Running back shaping up as one of Indiana football’s most interesting position battles

Indiana doesn’t have many starting spots left open after its 6-2 season in 2020, thanks largely to the fact that the season didn’t cause anyone to expend a year of eligibility and players who would have normally been forced to move on had the option to stay.

Of the 22 positions on the offensive and defensive depth charts, they have starters back at 17 positions. Of the five that are open, there are obvious heirs for most of them. They lost slot wide receiver Whop Philyor to the NFL and the Minnesota Vikings, but they gained D.J. Matthews, a transfer from Florida State who fits the spot perfectly. Center Harry Crider moved on and signed a free agent deal with the Philadelphia Eagles, but they grabbed Zach Carpenter, a transfer from Michigan who started his last two games with the Wolverines at center. Safety Jamar Johnson was taken in the fifth round of the NFL draft after he left a year early, but the Hoosiers have Raheem Layne back after missing last season due to injury. He was in the midst of a transfer to safety from corner last spring and this spring he performed like he’d never missed a beat. Even at defensive tackle, where the Hoosiers lost Jerome Johnson, who signed with the Miami Dolphins, they have several options to step in to that rotation including transfer Weston Kramer from Northern Illinois.

But the next step for the running back position as the Hoosiers look to replace Stevie Scott, who signed with the New Orleans Saints, is much less obvious. There are returners and there are transfer options, but there is not a clear cut heir apparent, and that is part of the reason the return of running backs coach Deland McCullough was such an interesting one.

They return three backs who had carries for Indiana last season, but none of them have a clear claim to the position. Sampson James is the most experienced member of that group, having been part of the running back rotation each of the previous two seasons. The former four-star recruit from Avon, Ind. and two-time all-state pick rushed for over 3,400 yards as a high schooler but he’s had a much harder time producing numbers as a college player. He rushed 81 times for 275 yards and three touchdowns as a true freshman, but just 32 times for 96 yards last season without a touchdown. The 6-foot-1, 220-pounder has a career yards-per-carry average of 3.3 and just three career receptions for 30 yards.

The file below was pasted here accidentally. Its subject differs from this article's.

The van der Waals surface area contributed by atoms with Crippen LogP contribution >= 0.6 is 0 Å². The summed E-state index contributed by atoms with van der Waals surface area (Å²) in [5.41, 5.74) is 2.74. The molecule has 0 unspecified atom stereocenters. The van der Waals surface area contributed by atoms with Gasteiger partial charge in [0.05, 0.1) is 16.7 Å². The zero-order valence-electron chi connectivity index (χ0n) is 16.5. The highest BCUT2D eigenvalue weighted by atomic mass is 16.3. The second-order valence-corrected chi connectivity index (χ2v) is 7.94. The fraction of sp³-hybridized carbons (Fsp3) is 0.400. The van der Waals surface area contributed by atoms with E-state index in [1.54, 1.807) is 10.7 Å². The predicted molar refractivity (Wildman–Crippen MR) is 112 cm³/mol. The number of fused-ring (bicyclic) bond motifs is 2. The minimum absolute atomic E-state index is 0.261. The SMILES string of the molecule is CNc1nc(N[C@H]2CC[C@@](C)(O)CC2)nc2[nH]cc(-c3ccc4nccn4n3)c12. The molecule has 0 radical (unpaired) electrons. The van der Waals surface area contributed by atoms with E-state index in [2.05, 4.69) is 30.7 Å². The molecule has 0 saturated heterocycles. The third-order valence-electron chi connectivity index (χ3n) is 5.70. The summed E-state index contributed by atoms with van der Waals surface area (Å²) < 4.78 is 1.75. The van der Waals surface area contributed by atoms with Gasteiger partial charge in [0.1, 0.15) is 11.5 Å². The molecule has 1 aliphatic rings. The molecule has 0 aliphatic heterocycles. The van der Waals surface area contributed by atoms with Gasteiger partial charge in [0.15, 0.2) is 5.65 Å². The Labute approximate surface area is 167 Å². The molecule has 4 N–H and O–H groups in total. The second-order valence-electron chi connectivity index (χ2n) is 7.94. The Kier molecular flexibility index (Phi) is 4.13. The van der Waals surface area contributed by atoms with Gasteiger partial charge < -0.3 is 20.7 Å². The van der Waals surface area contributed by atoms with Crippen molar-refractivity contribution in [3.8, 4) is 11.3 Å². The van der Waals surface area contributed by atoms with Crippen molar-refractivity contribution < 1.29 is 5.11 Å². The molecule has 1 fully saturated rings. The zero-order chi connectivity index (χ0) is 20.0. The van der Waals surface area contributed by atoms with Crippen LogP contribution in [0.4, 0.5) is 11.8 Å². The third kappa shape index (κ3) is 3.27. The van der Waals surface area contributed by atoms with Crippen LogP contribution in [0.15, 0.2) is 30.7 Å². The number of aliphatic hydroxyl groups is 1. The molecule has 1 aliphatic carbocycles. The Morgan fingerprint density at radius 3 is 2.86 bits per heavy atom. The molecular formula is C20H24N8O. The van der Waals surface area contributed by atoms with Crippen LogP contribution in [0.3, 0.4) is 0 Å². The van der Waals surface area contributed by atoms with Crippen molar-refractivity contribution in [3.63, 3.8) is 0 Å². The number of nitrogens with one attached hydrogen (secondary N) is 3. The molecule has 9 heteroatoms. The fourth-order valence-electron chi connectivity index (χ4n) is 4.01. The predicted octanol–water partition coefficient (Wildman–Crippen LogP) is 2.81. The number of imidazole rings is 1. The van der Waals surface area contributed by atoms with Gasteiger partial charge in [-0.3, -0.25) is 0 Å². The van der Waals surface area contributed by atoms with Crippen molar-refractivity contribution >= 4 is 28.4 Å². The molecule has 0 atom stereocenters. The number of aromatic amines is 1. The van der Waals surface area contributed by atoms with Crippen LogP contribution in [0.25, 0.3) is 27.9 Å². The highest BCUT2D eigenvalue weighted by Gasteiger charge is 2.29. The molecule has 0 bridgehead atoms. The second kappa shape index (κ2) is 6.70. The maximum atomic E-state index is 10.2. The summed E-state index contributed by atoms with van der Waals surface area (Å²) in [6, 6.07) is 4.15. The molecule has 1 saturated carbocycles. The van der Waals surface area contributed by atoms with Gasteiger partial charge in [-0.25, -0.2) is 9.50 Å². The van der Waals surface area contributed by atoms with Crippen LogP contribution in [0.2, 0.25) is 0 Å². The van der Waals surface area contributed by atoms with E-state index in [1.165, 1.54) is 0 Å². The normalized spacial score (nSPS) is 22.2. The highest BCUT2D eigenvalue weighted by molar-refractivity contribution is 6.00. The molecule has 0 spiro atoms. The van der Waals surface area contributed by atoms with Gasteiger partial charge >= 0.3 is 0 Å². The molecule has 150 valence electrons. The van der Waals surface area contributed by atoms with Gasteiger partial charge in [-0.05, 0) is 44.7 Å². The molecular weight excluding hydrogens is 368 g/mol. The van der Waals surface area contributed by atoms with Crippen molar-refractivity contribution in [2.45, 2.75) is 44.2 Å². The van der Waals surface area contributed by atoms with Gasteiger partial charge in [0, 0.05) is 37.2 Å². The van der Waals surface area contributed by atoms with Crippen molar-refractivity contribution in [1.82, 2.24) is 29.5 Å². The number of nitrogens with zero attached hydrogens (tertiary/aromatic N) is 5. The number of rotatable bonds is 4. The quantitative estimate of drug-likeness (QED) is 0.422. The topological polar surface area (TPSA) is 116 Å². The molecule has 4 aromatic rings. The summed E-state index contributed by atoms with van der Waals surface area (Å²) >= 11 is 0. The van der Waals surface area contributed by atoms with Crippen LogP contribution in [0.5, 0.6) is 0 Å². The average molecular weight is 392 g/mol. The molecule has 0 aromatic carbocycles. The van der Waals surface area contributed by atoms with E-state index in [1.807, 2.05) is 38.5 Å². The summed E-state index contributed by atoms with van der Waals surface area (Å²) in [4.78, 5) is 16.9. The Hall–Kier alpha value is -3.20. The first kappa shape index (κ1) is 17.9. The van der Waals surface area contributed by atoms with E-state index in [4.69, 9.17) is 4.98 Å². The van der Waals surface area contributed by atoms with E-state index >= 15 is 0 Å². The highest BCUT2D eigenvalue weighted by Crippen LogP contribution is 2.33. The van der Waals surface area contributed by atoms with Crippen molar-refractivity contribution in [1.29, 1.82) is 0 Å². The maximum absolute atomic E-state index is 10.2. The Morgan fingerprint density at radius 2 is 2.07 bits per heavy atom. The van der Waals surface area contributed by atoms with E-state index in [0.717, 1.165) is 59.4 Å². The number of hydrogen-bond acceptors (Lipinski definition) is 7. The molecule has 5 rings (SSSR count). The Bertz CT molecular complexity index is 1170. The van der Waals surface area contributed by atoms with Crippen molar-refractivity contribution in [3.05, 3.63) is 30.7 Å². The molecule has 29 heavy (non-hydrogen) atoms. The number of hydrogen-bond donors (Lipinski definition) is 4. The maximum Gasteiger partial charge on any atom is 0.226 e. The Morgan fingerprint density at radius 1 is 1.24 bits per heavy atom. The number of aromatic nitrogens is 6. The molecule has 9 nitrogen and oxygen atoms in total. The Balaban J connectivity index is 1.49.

McCullough said he sees potential in him, and Indiana coach Tom Allen has faith based on what he’s seen so far, though he was limited in the spring because of a lower leg injury.

“We feel great about him and where he’s at,” Allen said in April. “He’s done everything we asked him to do. He’ll be 100 percent by the time we finish everything up.”

David Ellis.  Photo by Mike Schumann / The Daily Hoosier

Tim Baldwin Jr. had the most yards last season of any returning player with 141 on just 22 carries with 106 of those coming in one game against Maryland. The former all-state pick from Virginia showed power, speed and change of direction in his limited opportunities last season.

“He’s picking up everything we talked about as far as some of the finer points and making him the dynamic running back he wants to be,” McCullough said in April. “… Tim’s been doing good things.”

The other player who had carries last season is converted wide receiver David Ellis, still something of a hybrid back, as he finished with nearly as many receptions (11) as carries (16). The 6-foot, 213-pounder will certainly have a role in Indiana’s offense. It seems unlikely that he will be the featured running back, but not impossible.

“I’m excited to build on his overall running back skill, so he’s not just an out-of-the-backfield receiver,” McCullough said in April, “But a legitimate all-around running back. He’s committed to doing that.”

At the end of spring practice, however, Indiana decided it wanted to add to the running back room and may have found its 2021 starter in the transfer portal in Stephen Carr, the former five-star recruit who played four seasons at Southern California. In four seasons, he’s rushed for 1,319 yards and 12 touchdowns on 264 carries. He’s never been USC’s top back in that period, but that experience still could put him ahead of the rest of the backs in Indiana’s room.

“Stephen brings experience, explosion, and play-making ability to our offense,” Allen said in the release when Carr was signed. “Deland McCullough knows Stephen and his family very well and is looking forward to reuniting with him. Stephen’s character fits perfectly with what we have built within our program.”

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